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Epic Family Tree
Transcript of Epic Family Tree
For his actions, Tantalus is sent to the underworld where we met him during Odysseus's katabasis story. This is a part of the family curse. Hippodamia Oenomaus Sterope We met him in the underworld. Remember, fruit he can't reach and water that receded when he drank...yeah, him. It has been foretold that Oenomaus's son-in-law will
kill him, so he has killed twelve of his daughter's
suitors. Some other complexities occur and there is a chariot race between Oenomaus and Pelops to see if Pelops can win Oenomaus's daughter. In this race, Oenomaus is killed as his servant conspired against him and helped Pelops. Pelops then kills this servant who just conspired with him, and for this the family curse is exacerbated even further as this goes against the rules of loyalty.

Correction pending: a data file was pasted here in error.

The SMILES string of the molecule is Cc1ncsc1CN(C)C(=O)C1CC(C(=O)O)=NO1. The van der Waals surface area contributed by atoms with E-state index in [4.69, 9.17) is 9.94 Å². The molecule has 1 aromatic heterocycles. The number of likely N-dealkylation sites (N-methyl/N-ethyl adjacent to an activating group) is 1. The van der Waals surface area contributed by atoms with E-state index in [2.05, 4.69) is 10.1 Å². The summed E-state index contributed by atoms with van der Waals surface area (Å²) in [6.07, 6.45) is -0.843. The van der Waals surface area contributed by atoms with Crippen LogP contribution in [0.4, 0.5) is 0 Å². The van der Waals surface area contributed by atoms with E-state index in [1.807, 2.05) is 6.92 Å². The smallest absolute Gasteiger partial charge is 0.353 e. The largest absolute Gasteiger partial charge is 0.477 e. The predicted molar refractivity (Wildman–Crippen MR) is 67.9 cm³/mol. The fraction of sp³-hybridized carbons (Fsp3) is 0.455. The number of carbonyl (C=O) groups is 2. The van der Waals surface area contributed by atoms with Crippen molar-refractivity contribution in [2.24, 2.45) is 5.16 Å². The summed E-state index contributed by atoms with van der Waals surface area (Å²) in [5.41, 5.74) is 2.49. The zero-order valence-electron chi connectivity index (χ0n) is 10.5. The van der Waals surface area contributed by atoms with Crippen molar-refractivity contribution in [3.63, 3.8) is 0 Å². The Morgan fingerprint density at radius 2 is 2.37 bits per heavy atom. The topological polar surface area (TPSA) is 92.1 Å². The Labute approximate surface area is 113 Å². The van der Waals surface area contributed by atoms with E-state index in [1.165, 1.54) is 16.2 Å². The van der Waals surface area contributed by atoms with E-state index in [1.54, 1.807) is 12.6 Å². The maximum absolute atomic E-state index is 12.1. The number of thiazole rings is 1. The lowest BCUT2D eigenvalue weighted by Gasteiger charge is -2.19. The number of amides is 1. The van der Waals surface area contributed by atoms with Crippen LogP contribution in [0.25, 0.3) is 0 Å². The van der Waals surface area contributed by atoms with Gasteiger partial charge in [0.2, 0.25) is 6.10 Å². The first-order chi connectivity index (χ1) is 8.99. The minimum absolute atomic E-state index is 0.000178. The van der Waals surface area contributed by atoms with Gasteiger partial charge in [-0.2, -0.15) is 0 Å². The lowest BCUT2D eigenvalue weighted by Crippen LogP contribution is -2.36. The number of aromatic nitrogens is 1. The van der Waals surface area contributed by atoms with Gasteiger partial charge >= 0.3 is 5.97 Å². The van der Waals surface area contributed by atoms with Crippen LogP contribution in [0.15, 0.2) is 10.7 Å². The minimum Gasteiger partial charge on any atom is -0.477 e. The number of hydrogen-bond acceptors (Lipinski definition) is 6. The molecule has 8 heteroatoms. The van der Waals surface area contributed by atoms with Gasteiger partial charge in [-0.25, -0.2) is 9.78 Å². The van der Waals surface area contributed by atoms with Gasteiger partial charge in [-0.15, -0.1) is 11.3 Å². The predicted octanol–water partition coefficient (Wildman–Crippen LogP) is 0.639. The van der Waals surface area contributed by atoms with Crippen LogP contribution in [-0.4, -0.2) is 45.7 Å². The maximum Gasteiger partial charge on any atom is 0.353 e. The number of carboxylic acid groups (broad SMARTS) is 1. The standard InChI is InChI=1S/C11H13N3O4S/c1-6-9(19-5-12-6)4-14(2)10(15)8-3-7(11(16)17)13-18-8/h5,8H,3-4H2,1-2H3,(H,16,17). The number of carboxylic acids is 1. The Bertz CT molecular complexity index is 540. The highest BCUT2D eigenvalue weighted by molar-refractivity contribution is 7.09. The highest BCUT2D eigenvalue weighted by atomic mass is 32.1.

(I said it was complex!) With Oenomaus out of the way, Pelops and Hippodamia can get married! Thyestes Atreus Pelopia Aegisthus Aerope Menelaus Agamemnon Clytemnestra Helen Hermione Iphigenia Electra Orestes Neoptolemus Andromache Achilles Deidamia Molossus &
Molossians Eventually leads to Alexander the Great Thetis Peleus Leda Tyndareus Castor Pollux Hector Priam Hecuba Paris Cassandra Laomedon Father Themiste Eurydice Ilus Capys Anchises Aphrodite Aeneas Ascanius Creusa Silvius Brutus And eventually King Arthur There is a great lineage amongst the ancients, and that is listed below.
All of the great ancient heroes are connected, so feel free to investigate the many lineages and connections. In addition, we will look at _The Orestia_ trilogy of Aeschylus.